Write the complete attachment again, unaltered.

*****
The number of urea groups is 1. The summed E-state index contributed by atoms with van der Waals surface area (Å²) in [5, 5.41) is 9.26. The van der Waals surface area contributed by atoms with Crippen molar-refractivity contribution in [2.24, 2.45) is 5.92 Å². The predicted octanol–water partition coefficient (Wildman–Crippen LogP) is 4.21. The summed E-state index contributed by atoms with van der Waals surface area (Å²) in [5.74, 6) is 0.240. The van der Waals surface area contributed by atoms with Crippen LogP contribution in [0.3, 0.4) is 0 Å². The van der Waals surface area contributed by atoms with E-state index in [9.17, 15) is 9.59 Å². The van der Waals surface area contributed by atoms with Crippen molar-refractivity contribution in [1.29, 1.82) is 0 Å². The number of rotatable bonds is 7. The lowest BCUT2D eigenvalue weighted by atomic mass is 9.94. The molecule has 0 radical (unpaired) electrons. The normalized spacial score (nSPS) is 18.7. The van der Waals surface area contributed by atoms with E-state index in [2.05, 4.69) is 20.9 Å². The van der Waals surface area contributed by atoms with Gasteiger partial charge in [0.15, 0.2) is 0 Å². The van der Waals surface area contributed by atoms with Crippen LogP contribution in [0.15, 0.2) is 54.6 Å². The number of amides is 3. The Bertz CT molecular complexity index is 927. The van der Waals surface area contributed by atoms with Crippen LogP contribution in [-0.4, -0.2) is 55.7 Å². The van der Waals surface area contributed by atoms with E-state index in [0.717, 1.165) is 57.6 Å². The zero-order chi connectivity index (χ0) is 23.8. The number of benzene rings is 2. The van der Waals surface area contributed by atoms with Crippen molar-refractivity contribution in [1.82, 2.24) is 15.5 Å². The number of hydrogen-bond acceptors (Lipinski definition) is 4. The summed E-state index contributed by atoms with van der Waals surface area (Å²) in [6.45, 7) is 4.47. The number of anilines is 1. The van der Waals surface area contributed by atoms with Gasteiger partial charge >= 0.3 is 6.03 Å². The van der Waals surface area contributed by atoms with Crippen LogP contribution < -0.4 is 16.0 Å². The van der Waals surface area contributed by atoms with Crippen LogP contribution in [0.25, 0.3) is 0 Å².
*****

The number of urea groups is 1. The summed E-state index contributed by atoms with van der Waals surface area (Å²) in [5, 5.41) is 9.26. The van der Waals surface area contributed by atoms with Crippen molar-refractivity contribution in [2.24, 2.45) is 5.92 Å². The predicted octanol–water partition coefficient (Wildman–Crippen LogP) is 4.21. The summed E-state index contributed by atoms with van der Waals surface area (Å²) in [5.74, 6) is 0.240. The van der Waals surface area contributed by atoms with Crippen LogP contribution in [0.3, 0.4) is 0 Å². The van der Waals surface area contributed by atoms with E-state index in [9.17, 15) is 9.59 Å². The van der Waals surface area contributed by atoms with Crippen molar-refractivity contribution in [1.29, 1.82) is 0 Å². The number of rotatable bonds is 7. The lowest BCUT2D eigenvalue weighted by atomic mass is 9.94. The molecule has 0 radical (unpaired) electrons. The normalized spacial score (nSPS) is 18.7. The van der Waals surface area contributed by atoms with E-state index in [2.05, 4.69) is 20.9 Å². The van der Waals surface area contributed by atoms with Gasteiger partial charge in [0.15, 0.2) is 0 Å². The van der Waals surface area contributed by atoms with Crippen LogP contribution in [0.15, 0.2) is 54.6 Å². The number of amides is 3. The Bertz CT molecular complexity index is 927. The van der Waals surface area contributed by atoms with Crippen LogP contribution in [-0.4, -0.2) is 55.7 Å². The van der Waals surface area contributed by atoms with E-state index in [0.717, 1.165) is 57.6 Å². The zero-order chi connectivity index (χ0) is 23.8. The number of benzene rings is 2. The van der Waals surface area contributed by atoms with Crippen molar-refractivity contribution in [1.82, 2.24) is 15.5 Å². The number of hydrogen-bond acceptors (Lipinski definition) is 4. The summed E-state index contributed by atoms with van der Waals surface area (Å²) in [6.45, 7) is 4.47. The number of anilines is 1. The van der Waals surface area contributed by atoms with Gasteiger partial charge >= 0.3 is 6.03 Å². The van der Waals surface area contributed by atoms with Crippen LogP contribution < -0.4 is 16.0 Å². The van der Waals surface area contributed by atoms with Crippen LogP contribution in [0.25, 0.3) is 0 Å².